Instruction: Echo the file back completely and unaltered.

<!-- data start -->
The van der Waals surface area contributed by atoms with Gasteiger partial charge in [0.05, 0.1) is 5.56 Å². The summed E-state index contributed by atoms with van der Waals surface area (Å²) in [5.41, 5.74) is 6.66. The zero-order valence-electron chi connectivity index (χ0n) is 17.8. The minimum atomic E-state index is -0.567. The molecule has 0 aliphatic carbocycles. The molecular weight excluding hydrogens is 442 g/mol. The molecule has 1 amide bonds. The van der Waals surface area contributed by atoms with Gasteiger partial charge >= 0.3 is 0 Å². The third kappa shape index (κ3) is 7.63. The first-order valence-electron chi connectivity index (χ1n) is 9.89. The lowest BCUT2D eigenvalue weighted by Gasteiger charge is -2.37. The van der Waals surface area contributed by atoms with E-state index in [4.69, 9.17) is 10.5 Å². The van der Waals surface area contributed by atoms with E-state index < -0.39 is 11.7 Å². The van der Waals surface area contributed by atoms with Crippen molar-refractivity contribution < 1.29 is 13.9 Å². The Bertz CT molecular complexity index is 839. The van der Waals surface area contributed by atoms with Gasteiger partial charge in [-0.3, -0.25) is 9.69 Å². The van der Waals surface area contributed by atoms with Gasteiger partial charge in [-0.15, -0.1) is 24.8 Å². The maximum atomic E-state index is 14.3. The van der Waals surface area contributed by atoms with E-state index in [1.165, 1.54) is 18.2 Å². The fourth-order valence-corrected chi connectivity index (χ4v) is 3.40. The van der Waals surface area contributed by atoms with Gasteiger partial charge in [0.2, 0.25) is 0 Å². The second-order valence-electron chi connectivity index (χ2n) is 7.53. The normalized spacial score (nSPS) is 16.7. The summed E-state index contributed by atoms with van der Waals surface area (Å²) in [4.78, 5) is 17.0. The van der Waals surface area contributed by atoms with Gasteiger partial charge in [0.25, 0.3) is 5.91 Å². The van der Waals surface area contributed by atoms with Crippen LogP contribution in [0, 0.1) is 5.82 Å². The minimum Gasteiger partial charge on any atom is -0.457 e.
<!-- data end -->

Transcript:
The van der Waals surface area contributed by atoms with Gasteiger partial charge in [0.05, 0.1) is 5.56 Å². The summed E-state index contributed by atoms with van der Waals surface area (Å²) in [5.41, 5.74) is 6.66. The zero-order valence-electron chi connectivity index (χ0n) is 17.8. The minimum atomic E-state index is -0.567. The molecule has 0 aliphatic carbocycles. The molecular weight excluding hydrogens is 442 g/mol. The molecule has 1 amide bonds. The van der Waals surface area contributed by atoms with Gasteiger partial charge >= 0.3 is 0 Å². The third kappa shape index (κ3) is 7.63. The first-order valence-electron chi connectivity index (χ1n) is 9.89. The lowest BCUT2D eigenvalue weighted by Gasteiger charge is -2.37. The van der Waals surface area contributed by atoms with E-state index in [4.69, 9.17) is 10.5 Å². The van der Waals surface area contributed by atoms with E-state index < -0.39 is 11.7 Å². The van der Waals surface area contributed by atoms with Crippen molar-refractivity contribution < 1.29 is 13.9 Å². The Bertz CT molecular complexity index is 839. The van der Waals surface area contributed by atoms with Gasteiger partial charge in [-0.3, -0.25) is 9.69 Å². The van der Waals surface area contributed by atoms with Gasteiger partial charge in [-0.15, -0.1) is 24.8 Å². The maximum atomic E-state index is 14.3. The van der Waals surface area contributed by atoms with E-state index in [1.165, 1.54) is 18.2 Å². The fourth-order valence-corrected chi connectivity index (χ4v) is 3.40. The van der Waals surface area contributed by atoms with Gasteiger partial charge in [0.2, 0.25) is 0 Å². The second-order valence-electron chi connectivity index (χ2n) is 7.53. The normalized spacial score (nSPS) is 16.7. The summed E-state index contributed by atoms with van der Waals surface area (Å²) in [4.78, 5) is 17.0. The van der Waals surface area contributed by atoms with Gasteiger partial charge in [0.25, 0.3) is 5.91 Å². The van der Waals surface area contributed by atoms with Crippen LogP contribution in [0, 0.1) is 5.82 Å². The minimum Gasteiger partial charge on any atom is -0.457 e.